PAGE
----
Donuts and Dot Health LLC have beaten back objections filed by ICANN’s Independent Objector over the .health gTLD.
In simultaneous separate rulings by the same three-person International Chamber of Commerce panel, it was decided that the string “health” is not intrinsically offensive.
The IO, in his Limited Public Interest Objections, had argued that health is a human right protected by international law, and that .health should be managed with certain safeguards to protect the public.
But the ICC panels sided with the applicants, finding that in order for an objector to prevail in a LPI objection he must show that the string itself contravenes international law.
The panels used a strict reading of the Applicant Guidebook and supporting documentation to come to their conclusions. In the Donuts case, the panel ruled:
The Panel has no hesitation in finding that the string “health” is not objectionable in and of itself. It is obvious to the Panel that the word “health” does not conflict with any generally accepted legal norms relating to morality and public order of the same nature as the first three grounds ICANN listed in AGB Section 3.5.3.
The LPI objection was created in order to prevent gTLDs from being delegated where the string itself endorses ideas such as racism, slavery or child abuse.
ICANN has said that applications for such strings “may well be rare or non-existent”.
The panels sharply dismissed claims that IO, Alain Pellet, and a staff member were conflicted due to their previous work for the World Health Organization.
TV ads promoting 1&1′s new gTLD pre-registration services have been banned from the UK’s airwaves after being ruled “likely to mislead” by the Advertising Standards Authority.
The ads were part of probably the biggest new gTLD marketing outreach to date, a worldwide campaign I’ve heard is costing 1&1 up to $80 million. The UK ad stated:
Do you own a company? Or an online shop? Are you an estate agent? Or a car dealer? Are you from London? Or maybe Scotland? Are you looking for a great new web or e-mail address? Then choose from over 700 new domains. Pre-order yours for free, before someone else does, and link it to your website.
The ASA ruled that the ads would have led consumers to believe that they would definitely get the name they pre-registered as soon as it became available.
In fact, of course, allocation is dependent largely on registry policy, Sunrise registrations, name collisions blocking, and whatever other barriers ICANN can think up in the meantime.
The ASA said in its decision:
Whilst we considered consumers would understand the reference to ‘pre-order’ to mean that the domain names were not currently available, we considered they would understand the ad to mean that they could place an order with 1&1 Internet that would secure their chosen domain name when it became available. However, we understood that that was not the case and that upon receipt of a pre-order, 1&1 Internet would pass on the customer’s request to the relevant domain name registry, who would apply their own allocation process when the requested domain name became available. We therefore considered the presentation of the ad was likely to mislead.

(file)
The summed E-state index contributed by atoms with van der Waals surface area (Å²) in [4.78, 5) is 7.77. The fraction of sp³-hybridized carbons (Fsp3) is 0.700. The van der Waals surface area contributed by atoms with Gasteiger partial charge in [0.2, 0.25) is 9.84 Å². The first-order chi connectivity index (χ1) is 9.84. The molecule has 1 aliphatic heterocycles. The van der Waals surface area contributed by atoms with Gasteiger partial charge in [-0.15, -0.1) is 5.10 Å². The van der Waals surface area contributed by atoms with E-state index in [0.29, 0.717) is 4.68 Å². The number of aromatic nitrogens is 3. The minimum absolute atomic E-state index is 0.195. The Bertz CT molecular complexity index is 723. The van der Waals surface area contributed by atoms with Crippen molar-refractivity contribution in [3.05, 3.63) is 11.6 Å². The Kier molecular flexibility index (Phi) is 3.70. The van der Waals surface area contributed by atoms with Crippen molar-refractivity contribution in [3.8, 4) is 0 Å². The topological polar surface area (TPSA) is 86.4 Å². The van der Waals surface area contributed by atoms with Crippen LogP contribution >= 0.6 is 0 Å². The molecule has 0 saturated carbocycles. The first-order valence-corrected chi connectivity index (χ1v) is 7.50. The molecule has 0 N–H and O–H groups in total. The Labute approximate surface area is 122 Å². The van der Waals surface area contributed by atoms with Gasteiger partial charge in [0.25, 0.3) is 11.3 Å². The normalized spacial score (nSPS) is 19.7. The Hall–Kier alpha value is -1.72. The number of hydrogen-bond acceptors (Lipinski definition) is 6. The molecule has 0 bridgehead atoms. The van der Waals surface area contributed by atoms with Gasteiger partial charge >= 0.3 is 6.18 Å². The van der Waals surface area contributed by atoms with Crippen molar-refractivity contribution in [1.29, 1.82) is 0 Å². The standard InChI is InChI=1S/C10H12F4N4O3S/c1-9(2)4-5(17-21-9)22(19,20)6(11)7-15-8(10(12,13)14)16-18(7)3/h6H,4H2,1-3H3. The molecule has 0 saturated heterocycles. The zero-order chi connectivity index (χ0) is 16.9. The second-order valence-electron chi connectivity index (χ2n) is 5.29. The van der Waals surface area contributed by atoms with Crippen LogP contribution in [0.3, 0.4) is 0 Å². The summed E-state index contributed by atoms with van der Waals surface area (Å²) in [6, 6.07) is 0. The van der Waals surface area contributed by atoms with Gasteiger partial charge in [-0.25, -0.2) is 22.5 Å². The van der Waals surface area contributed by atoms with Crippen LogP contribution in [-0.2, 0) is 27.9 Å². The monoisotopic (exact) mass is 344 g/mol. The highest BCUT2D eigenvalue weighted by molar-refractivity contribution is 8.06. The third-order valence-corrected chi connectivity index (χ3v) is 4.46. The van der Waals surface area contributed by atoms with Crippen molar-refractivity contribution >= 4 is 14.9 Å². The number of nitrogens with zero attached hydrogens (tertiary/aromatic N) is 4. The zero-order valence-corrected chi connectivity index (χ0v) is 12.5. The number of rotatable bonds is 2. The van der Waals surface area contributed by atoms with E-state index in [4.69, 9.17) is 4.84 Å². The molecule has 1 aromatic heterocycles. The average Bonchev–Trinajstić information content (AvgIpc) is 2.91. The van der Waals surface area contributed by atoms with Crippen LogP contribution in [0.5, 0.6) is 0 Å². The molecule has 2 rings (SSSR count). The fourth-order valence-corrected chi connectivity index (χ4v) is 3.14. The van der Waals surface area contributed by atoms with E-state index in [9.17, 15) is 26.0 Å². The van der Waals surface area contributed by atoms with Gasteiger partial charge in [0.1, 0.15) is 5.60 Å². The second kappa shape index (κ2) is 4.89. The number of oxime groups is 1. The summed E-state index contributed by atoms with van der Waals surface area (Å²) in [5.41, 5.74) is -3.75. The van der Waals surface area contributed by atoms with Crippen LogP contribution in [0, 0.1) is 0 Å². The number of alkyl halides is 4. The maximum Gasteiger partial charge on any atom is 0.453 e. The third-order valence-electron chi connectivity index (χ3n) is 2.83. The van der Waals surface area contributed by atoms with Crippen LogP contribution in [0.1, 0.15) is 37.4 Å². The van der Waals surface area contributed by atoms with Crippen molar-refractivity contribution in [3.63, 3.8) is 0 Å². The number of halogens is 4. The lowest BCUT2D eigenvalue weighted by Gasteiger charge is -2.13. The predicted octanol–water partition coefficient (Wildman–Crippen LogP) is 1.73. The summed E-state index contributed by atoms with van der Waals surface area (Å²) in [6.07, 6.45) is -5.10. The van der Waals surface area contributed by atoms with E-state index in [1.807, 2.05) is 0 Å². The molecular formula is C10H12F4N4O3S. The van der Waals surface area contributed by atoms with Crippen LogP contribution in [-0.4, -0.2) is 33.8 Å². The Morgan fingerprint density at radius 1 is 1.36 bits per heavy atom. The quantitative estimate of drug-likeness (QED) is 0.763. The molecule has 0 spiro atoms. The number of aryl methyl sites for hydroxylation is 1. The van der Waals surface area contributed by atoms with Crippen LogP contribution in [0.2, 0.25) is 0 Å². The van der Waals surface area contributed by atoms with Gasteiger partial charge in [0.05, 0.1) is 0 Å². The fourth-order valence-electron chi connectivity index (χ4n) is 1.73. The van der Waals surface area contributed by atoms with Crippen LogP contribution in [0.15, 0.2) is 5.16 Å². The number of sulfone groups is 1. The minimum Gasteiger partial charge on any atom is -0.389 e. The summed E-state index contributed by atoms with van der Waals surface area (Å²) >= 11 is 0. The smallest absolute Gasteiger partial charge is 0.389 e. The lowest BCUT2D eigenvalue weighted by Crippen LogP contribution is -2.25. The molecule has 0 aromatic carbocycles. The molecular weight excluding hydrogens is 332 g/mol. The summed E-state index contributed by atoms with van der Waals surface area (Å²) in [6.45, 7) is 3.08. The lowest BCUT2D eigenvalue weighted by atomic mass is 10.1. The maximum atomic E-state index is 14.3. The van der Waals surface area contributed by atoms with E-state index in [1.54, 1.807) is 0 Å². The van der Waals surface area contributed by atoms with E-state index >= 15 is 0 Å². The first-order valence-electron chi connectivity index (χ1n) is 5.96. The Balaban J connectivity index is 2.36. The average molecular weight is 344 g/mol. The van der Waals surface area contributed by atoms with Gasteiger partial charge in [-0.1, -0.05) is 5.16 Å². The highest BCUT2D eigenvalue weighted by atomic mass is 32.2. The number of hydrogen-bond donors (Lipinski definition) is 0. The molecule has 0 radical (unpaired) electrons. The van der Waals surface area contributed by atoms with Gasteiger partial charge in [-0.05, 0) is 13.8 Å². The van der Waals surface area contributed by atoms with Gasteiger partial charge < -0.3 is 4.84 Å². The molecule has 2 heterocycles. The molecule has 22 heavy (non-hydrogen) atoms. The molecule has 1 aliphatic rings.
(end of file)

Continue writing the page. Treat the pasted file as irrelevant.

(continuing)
The ad therefore “must not appear again in its current form”, the ASA ruled.
Donuts has a clear path to being awarded the .church, .life and .loans new gTLDs, following a private auction managed by Innovative Auctions this week.
Life Covenant Church and CompassRose.life have already withdrawn their applications for .church and .life respectively, and others are expected to follow soon.
Life Covenant Church, which does business at LifeChurch.tv, was described as the largest multi-site church in the US last year, with 46,000 regular attendees across 15 locations.
A lucrative business, no doubt. But apparently not lucrative enough to beat Donuts.
In the three-way contention set for .life, Donuts beat CompassRose.life, which seems to be affiliated with a Canadian housing developer and Xiamen 35.com Technology.
In .loans, which still faces Governmental Advisory Committee advice, Donuts beat fellow portfolio applicant Radix.
The losing applicants will all receive pay-offs from Donuts as a result of losing the auctions.
Innovative has now helped resolve 21 contention sets.
DotStrategy has become the newest registry with a gTLD live in the DNS root.
Its .buzz, which is aimed at “groups related to blogging, communications, journalism, advertising, and marketing and development” was delegated last night.
The first second-level name, nic.buzz, is currently resolving to a parking page — seemingly managed by one of the usual parking companies — which, let’s face it, looks a bit crap even as a temporary measure.
That said, I really like .buzz as a concept, if for no other reason than it’s a rare example of a gTLD string that seems to have been selected by a human rather than an algorithm.
Speaking of which, Donuts also had its 42nd gTLD, .support, delegated last night.
There are now 54 new gTLDs live in the DNS root.
Top Level Domain Holdings has signed up 12 registrars to sell its forthcoming gTLDs, seven of which are to also use its recently announced OPEN pre-registration platform.
While TLDH is operating vertically integrated registrar/registrar business, Minds + Machines it’s also built a pre-registration service that it wants other, higher-profile registrars to access.
OPEN, for Online Priority Enhanced Names, allows pre-registrations to be purchased on a more-or-less buy-it-now basis. Names blocked or claimed in Sunrise will be refunded.
The company also said in a market update today that 12 registrars have signed Registry-Registrar Agreements, and that it expects it first new gTLDs to launch in the first quarter 2014.